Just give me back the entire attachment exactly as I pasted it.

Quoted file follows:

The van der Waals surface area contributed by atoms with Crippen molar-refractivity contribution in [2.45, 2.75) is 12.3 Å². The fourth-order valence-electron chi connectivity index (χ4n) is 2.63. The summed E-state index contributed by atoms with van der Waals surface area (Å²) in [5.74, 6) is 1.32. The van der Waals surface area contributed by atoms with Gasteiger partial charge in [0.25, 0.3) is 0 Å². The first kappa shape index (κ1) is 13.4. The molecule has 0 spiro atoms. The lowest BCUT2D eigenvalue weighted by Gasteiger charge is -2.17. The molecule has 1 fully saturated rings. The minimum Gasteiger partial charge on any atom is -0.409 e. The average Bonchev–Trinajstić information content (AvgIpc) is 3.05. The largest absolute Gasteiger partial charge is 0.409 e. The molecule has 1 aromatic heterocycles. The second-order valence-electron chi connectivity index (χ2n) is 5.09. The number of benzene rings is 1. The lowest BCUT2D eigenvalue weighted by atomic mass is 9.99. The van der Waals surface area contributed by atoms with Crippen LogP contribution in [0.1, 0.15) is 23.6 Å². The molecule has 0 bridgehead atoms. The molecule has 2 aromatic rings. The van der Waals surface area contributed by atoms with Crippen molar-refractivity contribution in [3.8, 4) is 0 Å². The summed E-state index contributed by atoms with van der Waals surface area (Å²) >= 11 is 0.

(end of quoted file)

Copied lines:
The van der Waals surface area contributed by atoms with Crippen molar-refractivity contribution in [2.45, 2.75) is 12.3 Å². The fourth-order valence-electron chi connectivity index (χ4n) is 2.63. The summed E-state index contributed by atoms with van der Waals surface area (Å²) in [5.74, 6) is 1.32. The van der Waals surface area contributed by atoms with Gasteiger partial charge in [0.25, 0.3) is 0 Å². The first kappa shape index (κ1) is 13.4. The molecule has 0 spiro atoms. The lowest BCUT2D eigenvalue weighted by Gasteiger charge is -2.17. The molecule has 1 fully saturated rings. The minimum Gasteiger partial charge on any atom is -0.409 e. The average Bonchev–Trinajstić information content (AvgIpc) is 3.05. The largest absolute Gasteiger partial charge is 0.409 e. The molecule has 1 aromatic heterocycles. The second-order valence-electron chi connectivity index (χ2n) is 5.09. The number of benzene rings is 1. The lowest BCUT2D eigenvalue weighted by atomic mass is 9.99. The van der Waals surface area contributed by atoms with Crippen LogP contribution in [0.1, 0.15) is 23.6 Å². The molecule has 0 bridgehead atoms. The molecule has 2 aromatic rings. The van der Waals surface area contributed by atoms with Crippen molar-refractivity contribution in [3.8, 4) is 0 Å². The summed E-state index contributed by atoms with van der Waals surface area (Å²) >= 11 is 0.